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 Pherecydes appears to have given to Gades the name of Erythia, the locality of the myths concerning Geryon: others suppose it to have been the island situated near to this city, and separated from it by a strait of merely one stadium. This they do on account of the excellence of its pasturage. For the milk of the cattle which feed there does not yield any whey, and they are obliged to mix it with large quantities of water when they make cheese on account of its richness. After fifty days the beasts [pasturing there] would be choked unless they were let blood. The pasturage of the country is dry, but it fattens wonderfully: and it is thought that from this the myth concerning the oxen of Geryon took its rise. The whole sea-shore however is possessed in common.1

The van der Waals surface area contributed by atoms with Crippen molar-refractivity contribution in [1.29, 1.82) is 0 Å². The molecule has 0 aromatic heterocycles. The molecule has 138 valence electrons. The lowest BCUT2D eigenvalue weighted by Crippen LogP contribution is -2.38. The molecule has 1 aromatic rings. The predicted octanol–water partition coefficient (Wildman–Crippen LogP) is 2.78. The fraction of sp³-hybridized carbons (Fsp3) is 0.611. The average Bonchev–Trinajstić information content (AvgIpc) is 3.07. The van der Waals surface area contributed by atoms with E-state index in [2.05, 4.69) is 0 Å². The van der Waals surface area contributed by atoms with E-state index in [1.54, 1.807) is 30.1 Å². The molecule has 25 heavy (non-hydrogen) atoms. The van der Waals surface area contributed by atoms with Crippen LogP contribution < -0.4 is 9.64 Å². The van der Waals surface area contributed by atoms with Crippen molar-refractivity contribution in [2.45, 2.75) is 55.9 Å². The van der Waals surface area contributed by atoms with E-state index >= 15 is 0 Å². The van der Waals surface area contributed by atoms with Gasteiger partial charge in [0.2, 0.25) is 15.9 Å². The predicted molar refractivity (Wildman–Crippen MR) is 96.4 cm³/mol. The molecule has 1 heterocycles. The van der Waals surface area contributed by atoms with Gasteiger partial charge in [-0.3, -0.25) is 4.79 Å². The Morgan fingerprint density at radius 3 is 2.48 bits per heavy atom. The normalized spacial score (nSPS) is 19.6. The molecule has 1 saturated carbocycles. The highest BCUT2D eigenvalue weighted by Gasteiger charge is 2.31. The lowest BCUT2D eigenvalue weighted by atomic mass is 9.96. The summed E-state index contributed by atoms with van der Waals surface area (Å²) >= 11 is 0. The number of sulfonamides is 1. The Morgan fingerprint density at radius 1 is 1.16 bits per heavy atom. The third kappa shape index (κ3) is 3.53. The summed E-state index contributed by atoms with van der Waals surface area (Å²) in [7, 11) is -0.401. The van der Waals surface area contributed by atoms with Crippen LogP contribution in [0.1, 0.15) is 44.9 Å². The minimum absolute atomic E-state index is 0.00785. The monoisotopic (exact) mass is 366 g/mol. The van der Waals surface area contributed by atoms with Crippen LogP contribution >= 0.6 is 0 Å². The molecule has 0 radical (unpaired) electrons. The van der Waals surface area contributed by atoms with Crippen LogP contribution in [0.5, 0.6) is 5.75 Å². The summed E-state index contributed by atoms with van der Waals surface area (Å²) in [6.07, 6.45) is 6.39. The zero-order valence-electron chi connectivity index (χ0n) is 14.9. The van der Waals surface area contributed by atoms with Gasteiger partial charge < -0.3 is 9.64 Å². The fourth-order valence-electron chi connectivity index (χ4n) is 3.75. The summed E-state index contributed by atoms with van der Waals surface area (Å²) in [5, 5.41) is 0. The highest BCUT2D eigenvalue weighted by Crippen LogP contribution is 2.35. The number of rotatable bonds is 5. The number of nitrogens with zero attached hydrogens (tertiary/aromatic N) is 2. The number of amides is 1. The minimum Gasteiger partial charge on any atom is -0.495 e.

1 Groskurd supposes that we should here read, ‘[certain citizens of Cadiz have appropriated to themselves possessions in the interior of the island,] but the whole sea-shore is inhabited in common,’ that is, by shepherds who pastured the grounds in common.
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